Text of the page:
- There should be clear communication about what the problem actually is.
Don’t solve the wrong problem.
- Solve the problem to meet specifications.
- Perform test driven design.
If you are unsure of your goals then you’ll never reach them.
- Use debugging tools.
You can find and fix the problem much faster using debugging tools instead of print commands or, worse, randomly changing things.
- Don’t repeat yourself.
- Create a personal collection of software tools and libraries that I wrote.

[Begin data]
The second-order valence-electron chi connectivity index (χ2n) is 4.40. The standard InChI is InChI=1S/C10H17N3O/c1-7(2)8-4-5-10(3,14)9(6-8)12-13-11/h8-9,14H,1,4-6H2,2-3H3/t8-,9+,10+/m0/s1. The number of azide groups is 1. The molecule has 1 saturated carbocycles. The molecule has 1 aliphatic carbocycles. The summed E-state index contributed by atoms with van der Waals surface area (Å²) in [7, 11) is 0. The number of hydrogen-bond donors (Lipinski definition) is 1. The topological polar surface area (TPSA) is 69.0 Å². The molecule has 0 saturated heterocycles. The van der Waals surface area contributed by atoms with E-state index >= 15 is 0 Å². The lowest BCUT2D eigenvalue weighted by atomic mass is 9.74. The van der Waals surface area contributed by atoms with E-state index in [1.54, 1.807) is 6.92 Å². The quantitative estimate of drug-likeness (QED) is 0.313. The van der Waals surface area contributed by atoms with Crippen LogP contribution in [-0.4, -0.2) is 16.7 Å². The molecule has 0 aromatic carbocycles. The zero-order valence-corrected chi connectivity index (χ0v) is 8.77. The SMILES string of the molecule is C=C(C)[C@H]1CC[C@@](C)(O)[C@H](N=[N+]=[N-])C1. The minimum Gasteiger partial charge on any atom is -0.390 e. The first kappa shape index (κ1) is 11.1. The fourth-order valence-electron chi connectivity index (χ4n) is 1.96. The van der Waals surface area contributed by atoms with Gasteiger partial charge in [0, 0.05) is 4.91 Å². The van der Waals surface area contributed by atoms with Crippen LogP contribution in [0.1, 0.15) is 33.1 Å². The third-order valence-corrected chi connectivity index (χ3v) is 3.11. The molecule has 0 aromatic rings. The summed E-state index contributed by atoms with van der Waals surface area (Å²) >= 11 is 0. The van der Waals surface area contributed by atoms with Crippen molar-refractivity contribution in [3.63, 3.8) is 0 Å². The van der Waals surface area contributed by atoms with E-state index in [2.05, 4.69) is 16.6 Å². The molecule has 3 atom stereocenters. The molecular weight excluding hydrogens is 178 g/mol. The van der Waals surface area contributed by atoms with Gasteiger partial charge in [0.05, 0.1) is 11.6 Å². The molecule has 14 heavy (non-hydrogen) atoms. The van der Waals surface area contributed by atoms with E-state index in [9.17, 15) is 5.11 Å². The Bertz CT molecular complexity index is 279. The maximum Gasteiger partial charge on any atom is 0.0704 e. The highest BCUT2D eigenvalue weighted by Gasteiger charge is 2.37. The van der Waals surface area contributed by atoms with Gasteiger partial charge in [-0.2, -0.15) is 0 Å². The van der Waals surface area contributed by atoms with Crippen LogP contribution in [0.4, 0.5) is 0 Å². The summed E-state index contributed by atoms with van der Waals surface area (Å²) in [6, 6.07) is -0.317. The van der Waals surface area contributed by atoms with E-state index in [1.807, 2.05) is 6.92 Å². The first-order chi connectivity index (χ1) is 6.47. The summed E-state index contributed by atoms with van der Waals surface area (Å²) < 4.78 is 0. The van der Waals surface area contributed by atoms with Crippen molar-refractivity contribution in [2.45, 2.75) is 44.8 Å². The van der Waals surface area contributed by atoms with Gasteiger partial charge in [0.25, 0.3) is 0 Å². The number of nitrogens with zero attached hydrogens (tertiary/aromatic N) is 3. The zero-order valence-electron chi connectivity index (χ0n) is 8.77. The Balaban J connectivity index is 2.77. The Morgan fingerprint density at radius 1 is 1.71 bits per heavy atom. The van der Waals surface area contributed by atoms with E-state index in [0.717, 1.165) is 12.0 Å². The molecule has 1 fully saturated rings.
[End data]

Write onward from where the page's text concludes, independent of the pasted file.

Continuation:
Learn from the work you do, and keep it with you in order to use it in the future.
- Write modules with a single responsibility.
If a module tries to do more than one thing, splitting it up will probably make the design easier.
- Write against interfaces, not classes.
Even if it seems simple and silly to write a simple interface for a single class to use, chances are, in a big project, having it written against an interface will very likely make your life easier in the future.
- Learn how the entire software system works.
If you can be that person on the project that knows what every part of the system does, you’ll be invaluable.